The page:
Id. 1. 28. How I came, &c.] This is a true picture of a mind divided between heaven and earth. He prays for the prosperity of guilt while he deprecates its punishment. JOHNSON.



Id. 1. 73. those precepts cannot be served:] Precept is a justice's warrant. To the offices which Falstaff gives Davy in the following

scene, may be added that of justice's clerk. Davy has almost as many employments as Scrub in The Stratagem.

P. 56, c. 2, l. 3. - - Let it be cast,] that is, cast up, computed.

la. i. 47.

-bearded hermit's staves-] He had before called him the starved justice. His want of Hesh is a standing jest.

Id. l. 57.. -near their master;] i. e. admitted to their master's confidence.

Id. 1. 66. two actions,] There is something humorous in making a spendthrift compute time by the operation of an action for debt. Id. l. 69. — fellow that never had the ache-] that is a young fellow, one whose disposition to merriment time and pain have not yet impaired.


P. 57, c 2, l. 56. - not the Turkish court;] Not the court where the prince that mounts the throne puts his brothers to death. Id. c. 2, l. 4. Was this easy?] that is, was this not grievous?] Shakspeare has easy in this sense elsewhere. JOHNSON.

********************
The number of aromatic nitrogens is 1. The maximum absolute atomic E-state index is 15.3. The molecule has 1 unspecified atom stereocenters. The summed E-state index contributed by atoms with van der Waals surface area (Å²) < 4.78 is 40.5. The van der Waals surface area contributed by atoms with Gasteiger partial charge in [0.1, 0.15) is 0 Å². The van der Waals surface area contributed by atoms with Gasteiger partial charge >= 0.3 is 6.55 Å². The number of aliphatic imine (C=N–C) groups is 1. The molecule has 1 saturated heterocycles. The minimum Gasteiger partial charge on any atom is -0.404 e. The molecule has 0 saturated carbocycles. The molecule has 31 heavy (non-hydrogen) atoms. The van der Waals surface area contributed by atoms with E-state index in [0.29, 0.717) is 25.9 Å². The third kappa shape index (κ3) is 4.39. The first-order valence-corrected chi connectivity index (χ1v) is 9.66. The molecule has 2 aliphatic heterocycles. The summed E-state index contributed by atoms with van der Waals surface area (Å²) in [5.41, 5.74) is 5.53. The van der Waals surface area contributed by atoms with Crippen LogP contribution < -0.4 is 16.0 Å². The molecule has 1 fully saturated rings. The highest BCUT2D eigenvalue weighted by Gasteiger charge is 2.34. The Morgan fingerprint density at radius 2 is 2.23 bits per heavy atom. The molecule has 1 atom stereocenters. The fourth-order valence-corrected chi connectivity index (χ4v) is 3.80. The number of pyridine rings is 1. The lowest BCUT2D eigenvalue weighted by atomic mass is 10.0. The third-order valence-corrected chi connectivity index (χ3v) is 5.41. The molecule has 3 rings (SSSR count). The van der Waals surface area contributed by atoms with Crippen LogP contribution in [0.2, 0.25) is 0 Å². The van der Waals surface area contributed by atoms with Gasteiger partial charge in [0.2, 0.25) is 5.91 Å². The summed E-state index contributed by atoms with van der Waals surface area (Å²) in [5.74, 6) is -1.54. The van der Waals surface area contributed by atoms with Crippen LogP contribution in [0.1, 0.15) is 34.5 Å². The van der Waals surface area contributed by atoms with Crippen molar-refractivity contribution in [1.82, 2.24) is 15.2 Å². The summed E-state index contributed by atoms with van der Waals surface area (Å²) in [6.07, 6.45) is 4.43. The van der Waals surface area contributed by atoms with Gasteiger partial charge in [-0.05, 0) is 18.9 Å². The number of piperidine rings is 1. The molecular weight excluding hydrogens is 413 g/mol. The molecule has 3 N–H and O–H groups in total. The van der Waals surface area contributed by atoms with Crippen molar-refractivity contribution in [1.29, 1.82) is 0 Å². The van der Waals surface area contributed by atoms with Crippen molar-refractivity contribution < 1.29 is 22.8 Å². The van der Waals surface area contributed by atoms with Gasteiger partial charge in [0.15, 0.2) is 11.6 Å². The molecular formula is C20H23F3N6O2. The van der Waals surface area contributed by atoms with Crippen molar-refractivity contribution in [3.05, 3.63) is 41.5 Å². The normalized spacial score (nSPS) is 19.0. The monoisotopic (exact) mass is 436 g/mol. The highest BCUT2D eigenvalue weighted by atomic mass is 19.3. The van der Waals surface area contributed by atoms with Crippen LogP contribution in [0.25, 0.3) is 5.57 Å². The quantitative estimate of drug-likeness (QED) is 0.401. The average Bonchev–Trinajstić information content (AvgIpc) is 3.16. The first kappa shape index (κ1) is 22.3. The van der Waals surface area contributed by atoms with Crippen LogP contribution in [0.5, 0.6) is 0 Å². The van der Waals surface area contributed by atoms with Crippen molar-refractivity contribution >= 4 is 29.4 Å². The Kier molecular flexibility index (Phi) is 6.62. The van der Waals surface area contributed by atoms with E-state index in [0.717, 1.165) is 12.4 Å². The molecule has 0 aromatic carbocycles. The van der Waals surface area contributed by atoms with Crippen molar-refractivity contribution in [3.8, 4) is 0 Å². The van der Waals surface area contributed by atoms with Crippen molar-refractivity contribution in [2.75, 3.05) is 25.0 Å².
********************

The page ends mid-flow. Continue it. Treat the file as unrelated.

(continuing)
Id. 1. 21. To trip the course of law.] to defeat the progress of justice; a metaphor taken from the act of tripping a runner. Id. 1. 24. And mock your workings in a second body] To treat with contempt your acts executed by a representative.

Id. 1. 28. and propose a son:] i. e. image to yourself a son, contrive for a moment to think you have one.

Id. I. 33.. in your state,] in your regal character and office, not with the passion of a man interested, but with the impartiality of a legislator. JOHNSON.

Jd. 1. 50.. -remembrance,] that is, admonition. Id. 1. 58. My father is gone wild-] The meaning

is-My wild dispositions having ceased on my father's death, and being now as it were buried in his tomb, he and wildness are interred in the same grave.

Id. l. 60. with his spirit sadly I survive,] Sadly is the same as soberly, seriously, gravely. Sad is opposed to wild. JOHNSON. Id. l. 67. -- the state of floods,] i. e. dignity of floods, or of the ocean.